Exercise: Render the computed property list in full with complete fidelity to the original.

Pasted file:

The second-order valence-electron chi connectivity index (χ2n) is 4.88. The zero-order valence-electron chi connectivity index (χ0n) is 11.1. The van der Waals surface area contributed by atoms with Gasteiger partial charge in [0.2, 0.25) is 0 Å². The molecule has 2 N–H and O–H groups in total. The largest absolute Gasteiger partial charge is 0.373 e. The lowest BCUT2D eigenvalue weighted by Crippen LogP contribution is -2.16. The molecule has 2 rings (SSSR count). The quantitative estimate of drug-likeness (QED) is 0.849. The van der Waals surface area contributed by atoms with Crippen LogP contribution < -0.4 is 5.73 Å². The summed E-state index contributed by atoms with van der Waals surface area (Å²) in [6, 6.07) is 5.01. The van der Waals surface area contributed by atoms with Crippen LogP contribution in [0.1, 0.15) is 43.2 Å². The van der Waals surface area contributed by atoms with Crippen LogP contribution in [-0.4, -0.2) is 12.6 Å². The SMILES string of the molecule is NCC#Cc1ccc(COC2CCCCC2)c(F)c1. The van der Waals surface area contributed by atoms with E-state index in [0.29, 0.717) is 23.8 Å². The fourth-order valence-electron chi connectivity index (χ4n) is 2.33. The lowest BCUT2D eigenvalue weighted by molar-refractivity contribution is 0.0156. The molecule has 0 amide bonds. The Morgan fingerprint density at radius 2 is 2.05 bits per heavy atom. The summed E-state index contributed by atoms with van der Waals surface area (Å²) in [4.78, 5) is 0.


The second-order valence-electron chi connectivity index (χ2n) is 4.88. The zero-order valence-electron chi connectivity index (χ0n) is 11.1. The van der Waals surface area contributed by atoms with Gasteiger partial charge in [0.2, 0.25) is 0 Å². The molecule has 2 N–H and O–H groups in total. The largest absolute Gasteiger partial charge is 0.373 e. The lowest BCUT2D eigenvalue weighted by Crippen LogP contribution is -2.16. The molecule has 2 rings (SSSR count). The quantitative estimate of drug-likeness (QED) is 0.849. The van der Waals surface area contributed by atoms with Crippen LogP contribution < -0.4 is 5.73 Å². The summed E-state index contributed by atoms with van der Waals surface area (Å²) in [6, 6.07) is 5.01. The van der Waals surface area contributed by atoms with Crippen LogP contribution in [0.1, 0.15) is 43.2 Å². The van der Waals surface area contributed by atoms with Crippen LogP contribution in [-0.4, -0.2) is 12.6 Å². The SMILES string of the molecule is NCC#Cc1ccc(COC2CCCCC2)c(F)c1. The van der Waals surface area contributed by atoms with E-state index in [0.29, 0.717) is 23.8 Å². The fourth-order valence-electron chi connectivity index (χ4n) is 2.33. The lowest BCUT2D eigenvalue weighted by molar-refractivity contribution is 0.0156. The molecule has 0 amide bonds. The Morgan fingerprint density at radius 2 is 2.05 bits per heavy atom. The summed E-state index contributed by atoms with van der Waals surface area (Å²) in [4.78, 5) is 0.